Visual inspiration and the writer

Nottingham Castle
Nottingham Castle

As someone who grew up with television, visuals have always been important to me. Can’t you get a sense of time, of place, from those period dramas? Translating that to paper – or to computer screen – is still the most difficult thing for me.

As a writer of historical fiction, I have to be careful. I visited Nottingham in 2010 and took this photo of the gatehouse.

ACTION! Picture knights on the towers, archers, flights of arrows darkening the sky. Hear orders shouted out, the rumble of wagons, the stone throwers slinging huge boulders that smash into the curtain wall.

CUT! This gatehouse did not exist in 1193!

Fortunately, I knew that as I dove into my first draft of the sequel to Men of the Cross. Still, the photo is a wonderful inspiration. I can still have my siege at Nottingham Castle and have great resources to pull upon, including Drage’s Nottingham Castle, a Place Full Royal, Briscoe & Lever’s A concise history of Nottingham Castle, and Foulds’ “The Siege of Nottingham Castle in 1194.”

Writers – where do you find inspiration?

almost there… work in progress Wednesday

Trebuchet
Trebuchet
photo by ChrisO; shared under CC-BY 3.0

Title: Battle Scars: For King and Country
(book 2 of a series)
Current word count: @96,500 words

The writing of the most recent 8,000 words has been like pulling teeth. I want them to be good – well, I want the whole book to be good – but as I close in on the climax, my goal is to give my readers a rush of adrenaline. Forget breathing. Don’t you want those ‘oh wow’, ‘oh my God’, ‘holy @#$^!’  moments? All right – there is a bit of downtime, but your heart should pound even more when Sir Henry and Sir Stephan reunite after Stephan’s 6 month secret mission. The two knights have a lot of catching up to do…

trebuchet
Trebuchet at Warwick Castle
from my 2010 trip to England

On Friday, I had the opening lines for King Richard’s arrival in Nottingham on March 25, 1194. My weekend was a bust. Zero words, but that’s all right. It was a quality weekend with family members that left me exhausted after watching 3 of them do the 5K Rugged Maniac¹ in Weston, Missouri, and listening to the boom boom of a neighbor’s bass at 3:30 in the morning.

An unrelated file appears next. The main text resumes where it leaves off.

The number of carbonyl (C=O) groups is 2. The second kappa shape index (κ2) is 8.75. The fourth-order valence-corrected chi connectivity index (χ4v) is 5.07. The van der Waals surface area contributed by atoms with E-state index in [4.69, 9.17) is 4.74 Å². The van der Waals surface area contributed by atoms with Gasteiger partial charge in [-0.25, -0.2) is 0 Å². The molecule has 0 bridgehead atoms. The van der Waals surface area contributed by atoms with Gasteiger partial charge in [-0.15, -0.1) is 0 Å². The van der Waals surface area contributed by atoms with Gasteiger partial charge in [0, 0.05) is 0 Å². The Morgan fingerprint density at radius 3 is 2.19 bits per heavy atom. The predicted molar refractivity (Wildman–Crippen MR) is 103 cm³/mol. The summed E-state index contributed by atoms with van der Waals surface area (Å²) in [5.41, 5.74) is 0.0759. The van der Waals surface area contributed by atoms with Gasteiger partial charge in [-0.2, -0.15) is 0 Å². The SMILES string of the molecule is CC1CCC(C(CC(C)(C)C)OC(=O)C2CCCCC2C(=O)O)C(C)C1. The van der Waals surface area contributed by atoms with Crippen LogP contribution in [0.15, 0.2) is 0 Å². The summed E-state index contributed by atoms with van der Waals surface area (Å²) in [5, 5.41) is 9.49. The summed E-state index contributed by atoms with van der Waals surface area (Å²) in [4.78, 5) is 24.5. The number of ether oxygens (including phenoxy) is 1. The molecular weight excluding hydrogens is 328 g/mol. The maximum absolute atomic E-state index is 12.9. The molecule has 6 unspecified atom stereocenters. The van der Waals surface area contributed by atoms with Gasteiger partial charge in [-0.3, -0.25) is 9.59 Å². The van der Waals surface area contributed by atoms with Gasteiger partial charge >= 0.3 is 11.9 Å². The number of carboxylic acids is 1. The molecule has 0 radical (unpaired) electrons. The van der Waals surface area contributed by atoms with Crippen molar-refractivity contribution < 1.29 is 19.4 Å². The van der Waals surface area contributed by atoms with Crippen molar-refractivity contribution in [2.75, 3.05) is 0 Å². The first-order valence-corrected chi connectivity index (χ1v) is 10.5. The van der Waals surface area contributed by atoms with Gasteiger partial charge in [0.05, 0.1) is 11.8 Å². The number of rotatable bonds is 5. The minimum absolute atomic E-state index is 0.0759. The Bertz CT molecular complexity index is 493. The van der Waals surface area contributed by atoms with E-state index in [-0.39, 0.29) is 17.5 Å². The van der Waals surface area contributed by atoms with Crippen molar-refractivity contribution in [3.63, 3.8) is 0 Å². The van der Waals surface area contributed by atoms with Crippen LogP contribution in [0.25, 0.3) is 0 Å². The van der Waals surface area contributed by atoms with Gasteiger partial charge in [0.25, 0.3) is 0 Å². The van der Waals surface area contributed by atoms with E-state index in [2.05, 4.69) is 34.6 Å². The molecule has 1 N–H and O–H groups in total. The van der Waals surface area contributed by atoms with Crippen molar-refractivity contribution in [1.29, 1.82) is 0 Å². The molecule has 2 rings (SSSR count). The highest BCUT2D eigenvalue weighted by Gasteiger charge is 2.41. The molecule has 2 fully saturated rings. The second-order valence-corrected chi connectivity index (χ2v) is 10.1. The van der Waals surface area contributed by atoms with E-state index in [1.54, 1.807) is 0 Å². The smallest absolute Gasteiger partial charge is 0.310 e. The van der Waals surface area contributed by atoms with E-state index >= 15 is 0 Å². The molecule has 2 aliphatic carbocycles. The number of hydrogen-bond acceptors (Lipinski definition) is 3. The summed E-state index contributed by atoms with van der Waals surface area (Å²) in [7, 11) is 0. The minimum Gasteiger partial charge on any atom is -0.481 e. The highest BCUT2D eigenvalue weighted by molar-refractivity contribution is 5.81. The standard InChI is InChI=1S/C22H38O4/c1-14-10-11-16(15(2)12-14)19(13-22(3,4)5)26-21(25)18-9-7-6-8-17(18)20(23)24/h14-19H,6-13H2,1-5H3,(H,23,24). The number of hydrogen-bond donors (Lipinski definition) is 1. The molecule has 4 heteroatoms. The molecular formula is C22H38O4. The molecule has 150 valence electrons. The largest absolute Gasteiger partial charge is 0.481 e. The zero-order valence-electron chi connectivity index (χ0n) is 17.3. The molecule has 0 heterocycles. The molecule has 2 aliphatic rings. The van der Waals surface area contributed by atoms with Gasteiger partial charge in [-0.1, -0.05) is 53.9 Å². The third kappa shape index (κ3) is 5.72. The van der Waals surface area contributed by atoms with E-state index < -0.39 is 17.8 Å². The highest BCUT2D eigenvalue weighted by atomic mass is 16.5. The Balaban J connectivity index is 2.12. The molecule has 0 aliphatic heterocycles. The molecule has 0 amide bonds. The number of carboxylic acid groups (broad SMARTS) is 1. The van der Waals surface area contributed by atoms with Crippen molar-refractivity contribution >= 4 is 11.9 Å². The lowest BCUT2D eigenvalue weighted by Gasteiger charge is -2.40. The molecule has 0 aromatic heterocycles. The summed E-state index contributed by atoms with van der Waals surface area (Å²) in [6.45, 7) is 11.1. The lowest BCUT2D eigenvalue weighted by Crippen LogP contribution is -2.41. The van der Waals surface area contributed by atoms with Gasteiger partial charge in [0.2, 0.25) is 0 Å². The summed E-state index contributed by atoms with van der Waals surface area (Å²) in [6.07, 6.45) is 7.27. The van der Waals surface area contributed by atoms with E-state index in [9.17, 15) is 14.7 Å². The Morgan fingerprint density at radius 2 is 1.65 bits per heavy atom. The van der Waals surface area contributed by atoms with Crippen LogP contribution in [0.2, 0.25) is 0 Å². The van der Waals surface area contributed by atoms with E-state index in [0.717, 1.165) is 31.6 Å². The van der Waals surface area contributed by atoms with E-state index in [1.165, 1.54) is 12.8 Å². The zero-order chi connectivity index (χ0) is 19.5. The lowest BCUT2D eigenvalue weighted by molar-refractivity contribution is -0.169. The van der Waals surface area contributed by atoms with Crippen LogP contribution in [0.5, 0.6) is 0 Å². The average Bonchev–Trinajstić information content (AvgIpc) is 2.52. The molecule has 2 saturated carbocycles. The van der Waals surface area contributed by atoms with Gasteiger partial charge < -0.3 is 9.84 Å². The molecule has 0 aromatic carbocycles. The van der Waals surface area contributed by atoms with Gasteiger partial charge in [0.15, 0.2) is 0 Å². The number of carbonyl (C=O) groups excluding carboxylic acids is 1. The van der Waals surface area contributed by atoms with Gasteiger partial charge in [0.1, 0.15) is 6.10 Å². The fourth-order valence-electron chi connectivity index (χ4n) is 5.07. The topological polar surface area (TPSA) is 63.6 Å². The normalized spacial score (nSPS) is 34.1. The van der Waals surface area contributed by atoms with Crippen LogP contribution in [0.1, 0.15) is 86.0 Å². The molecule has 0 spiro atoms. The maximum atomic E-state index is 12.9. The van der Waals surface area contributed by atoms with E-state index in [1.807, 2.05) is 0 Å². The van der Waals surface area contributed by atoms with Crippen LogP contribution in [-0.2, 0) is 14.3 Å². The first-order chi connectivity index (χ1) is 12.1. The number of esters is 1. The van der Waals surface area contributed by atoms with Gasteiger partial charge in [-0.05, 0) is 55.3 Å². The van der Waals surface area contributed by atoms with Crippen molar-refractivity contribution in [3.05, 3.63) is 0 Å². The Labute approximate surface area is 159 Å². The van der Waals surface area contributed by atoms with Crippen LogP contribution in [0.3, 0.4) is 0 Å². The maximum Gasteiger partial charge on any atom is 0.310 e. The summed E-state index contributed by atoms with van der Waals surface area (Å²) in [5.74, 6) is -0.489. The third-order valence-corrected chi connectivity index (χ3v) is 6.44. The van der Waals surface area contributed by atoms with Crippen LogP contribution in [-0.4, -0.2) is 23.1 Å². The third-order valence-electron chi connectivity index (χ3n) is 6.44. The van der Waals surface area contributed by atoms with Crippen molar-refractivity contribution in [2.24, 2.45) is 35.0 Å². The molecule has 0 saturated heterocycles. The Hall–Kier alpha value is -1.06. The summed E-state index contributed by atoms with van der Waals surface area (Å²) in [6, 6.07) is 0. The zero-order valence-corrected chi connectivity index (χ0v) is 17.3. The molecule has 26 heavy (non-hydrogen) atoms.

Writing resumed – 400 words on Monday, another 900 on Tuesday. Oh – you’re wondering about the trebuchet pictures, aren’t you? The siege weapon has been around for more than 2,000 years, but the chroniclers of the Third Crusade referred to them as stone-throwers or stone engines. I’ve used them extensively in Book 1 during the siege of Acre; and King Richard orders them to be built in this, Book 2, For King and Country. And, as you’ll discover, the stone-throwers play a big role in the novel.

The siege of Nottingham lasted 3 days. Will I finish writing it in 3 days? Don’t I wish…

And soon – very soon – I’ll have the editorial comments back for book 1, Men of the Cross. Book 2 will rest while I begin revisions and the countdown to publication begins.

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¹If you want to know what a Rugged Maniac looks like at the end of the race, here’s a picture 🙂

rugged maniac in KC

Nottingham Castle

drage.nottscastle book“Richard arrived at the siege of Nottingham in a black mood and his first act was to set up an enormous gallows beneath the walls.”
— Richard Coeur de Lion by P. Henderson

I am mere paragraphs away from writing the opening scene as King Richard arrives at Nottingham Castle with knights Henry and Stephan.

<—–  I found this very cool book that gives me details on the layout of Castle based on excavations done since the 1970s. And because I want to get to the writing, today’s blog post entertains you with pictures I took when I visited Nottingham in 2010, and a very cool video from the Nottingham Caves survey, which shows the route of Mortimer’s Cave. Check it out!